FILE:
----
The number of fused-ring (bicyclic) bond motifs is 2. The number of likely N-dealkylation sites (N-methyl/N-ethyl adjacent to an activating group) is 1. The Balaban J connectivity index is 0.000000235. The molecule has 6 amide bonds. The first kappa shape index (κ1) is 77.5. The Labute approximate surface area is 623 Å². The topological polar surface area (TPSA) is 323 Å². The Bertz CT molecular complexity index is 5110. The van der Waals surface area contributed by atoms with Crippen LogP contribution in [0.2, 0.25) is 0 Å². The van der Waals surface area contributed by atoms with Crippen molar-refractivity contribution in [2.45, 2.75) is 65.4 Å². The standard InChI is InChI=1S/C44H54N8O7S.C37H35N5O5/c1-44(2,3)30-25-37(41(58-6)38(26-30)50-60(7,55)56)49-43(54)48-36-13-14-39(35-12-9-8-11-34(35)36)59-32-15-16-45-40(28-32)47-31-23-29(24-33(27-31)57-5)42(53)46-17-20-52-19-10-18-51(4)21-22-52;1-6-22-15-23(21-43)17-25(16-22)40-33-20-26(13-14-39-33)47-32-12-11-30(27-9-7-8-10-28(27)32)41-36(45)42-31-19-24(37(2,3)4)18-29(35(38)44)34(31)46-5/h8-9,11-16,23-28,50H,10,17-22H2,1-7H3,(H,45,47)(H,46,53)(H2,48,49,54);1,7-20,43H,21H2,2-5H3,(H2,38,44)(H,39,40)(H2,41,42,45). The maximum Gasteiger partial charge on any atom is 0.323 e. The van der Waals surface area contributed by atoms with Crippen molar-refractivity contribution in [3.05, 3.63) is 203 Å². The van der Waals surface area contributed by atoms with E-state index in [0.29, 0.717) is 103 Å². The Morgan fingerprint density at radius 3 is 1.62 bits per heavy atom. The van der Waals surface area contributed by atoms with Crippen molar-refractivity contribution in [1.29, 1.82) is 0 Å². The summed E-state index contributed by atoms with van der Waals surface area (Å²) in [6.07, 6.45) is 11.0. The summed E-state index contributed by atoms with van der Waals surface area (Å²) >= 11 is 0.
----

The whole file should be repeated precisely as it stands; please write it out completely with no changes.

The number of fused-ring (bicyclic) bond motifs is 2. The number of likely N-dealkylation sites (N-methyl/N-ethyl adjacent to an activating group) is 1. The Balaban J connectivity index is 0.000000235. The molecule has 6 amide bonds. The first kappa shape index (κ1) is 77.5. The Labute approximate surface area is 623 Å². The topological polar surface area (TPSA) is 323 Å². The Bertz CT molecular complexity index is 5110. The van der Waals surface area contributed by atoms with Crippen LogP contribution in [0.2, 0.25) is 0 Å². The van der Waals surface area contributed by atoms with Crippen molar-refractivity contribution in [2.45, 2.75) is 65.4 Å². The standard InChI is InChI=1S/C44H54N8O7S.C37H35N5O5/c1-44(2,3)30-25-37(41(58-6)38(26-30)50-60(7,55)56)49-43(54)48-36-13-14-39(35-12-9-8-11-34(35)36)59-32-15-16-45-40(28-32)47-31-23-29(24-33(27-31)57-5)42(53)46-17-20-52-19-10-18-51(4)21-22-52;1-6-22-15-23(21-43)17-25(16-22)40-33-20-26(13-14-39-33)47-32-12-11-30(27-9-7-8-10-28(27)32)41-36(45)42-31-19-24(37(2,3)4)18-29(35(38)44)34(31)46-5/h8-9,11-16,23-28,50H,10,17-22H2,1-7H3,(H,45,47)(H,46,53)(H2,48,49,54);1,7-20,43H,21H2,2-5H3,(H2,38,44)(H,39,40)(H2,41,42,45). The maximum Gasteiger partial charge on any atom is 0.323 e. The van der Waals surface area contributed by atoms with Crippen molar-refractivity contribution in [3.05, 3.63) is 203 Å². The van der Waals surface area contributed by atoms with E-state index in [0.29, 0.717) is 103 Å². The Morgan fingerprint density at radius 3 is 1.62 bits per heavy atom. The van der Waals surface area contributed by atoms with Crippen molar-refractivity contribution in [1.29, 1.82) is 0 Å². The summed E-state index contributed by atoms with van der Waals surface area (Å²) in [6.07, 6.45) is 11.0. The summed E-state index contributed by atoms with van der Waals surface area (Å²) >= 11 is 0.